I get into a lot of…um…“discussions” with those who disagree with my use of the words “Apostasy” (apostate) and “Heresy” (or heretic) when I call out the false teachers of the day and their false doctrines. I thought I’d take the time to memorialize the distinctions between the two (or four) terms, and defend my continued use of them. Plus, I figure I could just forward this article as an answer to future criticism instead of having to type it all out again…
In his book “The Truth War”, John MacArthur explains what an apostate is:
An apostate is therefore a defector from the truth—someone who has known the truth, given some show of affirmation to it, perhaps even proclaimed it for a while—but then rejected it in the end. The typical apostate may still purport to believe the truth and proclaim the truth; but in reality he opposes the truth and undermines it. He is a traitor to the faith and secretly an enemy in the Truth War. But he wants everyone to think otherwise. Most apostates seek to remain within the church and actively seek acceptance among the people of God. Because everything they do undermines faith and corrupts the truth, such people pose a grave danger to the health of the flock—even though they usually bend over backward to appear friendly, likable, and pious. That is why Jesus compares them to ravenous wolves in sheep’s clothing (Matthew 7:15).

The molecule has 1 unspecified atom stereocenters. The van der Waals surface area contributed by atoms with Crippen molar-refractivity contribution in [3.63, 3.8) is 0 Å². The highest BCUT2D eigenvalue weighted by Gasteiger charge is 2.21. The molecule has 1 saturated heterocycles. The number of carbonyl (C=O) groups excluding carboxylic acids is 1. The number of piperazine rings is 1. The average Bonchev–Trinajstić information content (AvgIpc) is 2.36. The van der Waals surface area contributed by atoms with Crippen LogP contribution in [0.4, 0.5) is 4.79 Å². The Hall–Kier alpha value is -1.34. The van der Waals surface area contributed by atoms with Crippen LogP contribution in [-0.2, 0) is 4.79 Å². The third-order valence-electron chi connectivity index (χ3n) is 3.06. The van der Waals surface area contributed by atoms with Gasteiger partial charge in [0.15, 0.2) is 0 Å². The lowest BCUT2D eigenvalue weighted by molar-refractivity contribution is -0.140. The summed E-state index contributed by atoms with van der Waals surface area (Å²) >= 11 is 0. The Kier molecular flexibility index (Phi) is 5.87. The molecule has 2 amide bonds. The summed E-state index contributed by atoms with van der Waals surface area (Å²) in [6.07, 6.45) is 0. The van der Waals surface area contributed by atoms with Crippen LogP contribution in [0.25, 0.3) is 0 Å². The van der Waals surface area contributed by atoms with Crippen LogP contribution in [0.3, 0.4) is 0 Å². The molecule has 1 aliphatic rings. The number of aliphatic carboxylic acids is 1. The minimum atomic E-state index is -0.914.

Webster’s Revised Unabridged Dictionary defines the word “apostasy” as:
An abandonment of what one has voluntarily professed; a total desertion of departure from one’s faith, principles, or party; esp., the renunciation of a religious faith;
And it states that an “apostate” is:
One who has forsaken the faith, principles, or party, to which he before adhered; esp., one who has forsaken his religion for another; a pervert; a renegade.
Likewise, Webster defines the word “heresy” as:
An opinion held in opposition to the established or commonly received doctrine, and tending to promote a division or party, as in politics, literature, philosophy, etc.
And it states that a “heretic” is:
One who holds to a heresy; one who believes some doctrine contrary to the established faith or prevailing religion.
Many argue that using these words is “inflammatory” and “vile rhetoric” – hearkening back to the early church when folks were burned at the stake.
The truth is that based on the technical definition of the words, the terms “heretic” and “apostate” are rightly applied to Carlton Pearson, Oprah, the pope, many (if not all) Word of Faith false teachers and pulpit pimps, and anyone else who blatantly twists the Word of God and the doctrines of our faith to suit their fleshly purpose.
So there you have it – if we sincerely believe in the concept of Sola Scriptura (Scripture Alone), then we can’t be afraid to call a spade a spade – even if it ruffles a few feathers.
***hat tip to defending contending for the MacArthur quote***